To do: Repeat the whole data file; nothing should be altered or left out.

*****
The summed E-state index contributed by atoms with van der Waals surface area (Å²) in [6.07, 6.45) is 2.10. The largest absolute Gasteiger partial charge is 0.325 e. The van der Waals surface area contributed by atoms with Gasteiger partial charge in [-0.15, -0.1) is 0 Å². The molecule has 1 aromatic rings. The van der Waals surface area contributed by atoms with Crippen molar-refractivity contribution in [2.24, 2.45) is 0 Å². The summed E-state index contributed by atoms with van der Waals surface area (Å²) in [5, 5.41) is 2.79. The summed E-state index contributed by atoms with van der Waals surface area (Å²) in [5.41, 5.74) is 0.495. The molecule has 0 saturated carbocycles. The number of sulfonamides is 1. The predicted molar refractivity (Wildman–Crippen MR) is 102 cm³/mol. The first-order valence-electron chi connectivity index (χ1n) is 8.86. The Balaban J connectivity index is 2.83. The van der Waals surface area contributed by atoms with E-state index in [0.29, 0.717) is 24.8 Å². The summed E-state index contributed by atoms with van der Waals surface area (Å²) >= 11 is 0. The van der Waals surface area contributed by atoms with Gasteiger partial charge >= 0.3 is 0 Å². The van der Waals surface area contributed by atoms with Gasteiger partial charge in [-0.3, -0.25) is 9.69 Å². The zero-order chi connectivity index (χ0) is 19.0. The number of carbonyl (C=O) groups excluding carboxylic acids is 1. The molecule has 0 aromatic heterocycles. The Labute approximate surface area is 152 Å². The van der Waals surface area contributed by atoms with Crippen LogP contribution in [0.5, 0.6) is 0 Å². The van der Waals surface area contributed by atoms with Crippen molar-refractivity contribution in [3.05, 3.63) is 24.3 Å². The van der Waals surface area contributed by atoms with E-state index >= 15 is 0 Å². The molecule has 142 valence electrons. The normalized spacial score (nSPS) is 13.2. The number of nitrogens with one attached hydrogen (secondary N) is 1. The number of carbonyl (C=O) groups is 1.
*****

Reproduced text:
The summed E-state index contributed by atoms with van der Waals surface area (Å²) in [6.07, 6.45) is 2.10. The largest absolute Gasteiger partial charge is 0.325 e. The van der Waals surface area contributed by atoms with Gasteiger partial charge in [-0.15, -0.1) is 0 Å². The molecule has 1 aromatic rings. The van der Waals surface area contributed by atoms with Crippen molar-refractivity contribution in [2.24, 2.45) is 0 Å². The summed E-state index contributed by atoms with van der Waals surface area (Å²) in [5, 5.41) is 2.79. The summed E-state index contributed by atoms with van der Waals surface area (Å²) in [5.41, 5.74) is 0.495. The molecule has 0 saturated carbocycles. The number of sulfonamides is 1. The predicted molar refractivity (Wildman–Crippen MR) is 102 cm³/mol. The first-order valence-electron chi connectivity index (χ1n) is 8.86. The Balaban J connectivity index is 2.83. The van der Waals surface area contributed by atoms with E-state index in [0.29, 0.717) is 24.8 Å². The summed E-state index contributed by atoms with van der Waals surface area (Å²) >= 11 is 0. The van der Waals surface area contributed by atoms with Gasteiger partial charge >= 0.3 is 0 Å². The van der Waals surface area contributed by atoms with Gasteiger partial charge in [-0.3, -0.25) is 9.69 Å². The zero-order chi connectivity index (χ0) is 19.0. The number of carbonyl (C=O) groups excluding carboxylic acids is 1. The molecule has 0 aromatic heterocycles. The Labute approximate surface area is 152 Å². The van der Waals surface area contributed by atoms with Crippen LogP contribution in [0.5, 0.6) is 0 Å². The van der Waals surface area contributed by atoms with Crippen molar-refractivity contribution in [3.05, 3.63) is 24.3 Å². The van der Waals surface area contributed by atoms with E-state index >= 15 is 0 Å². The molecule has 142 valence electrons. The normalized spacial score (nSPS) is 13.2. The number of nitrogens with one attached hydrogen (secondary N) is 1. The number of carbonyl (C=O) groups is 1.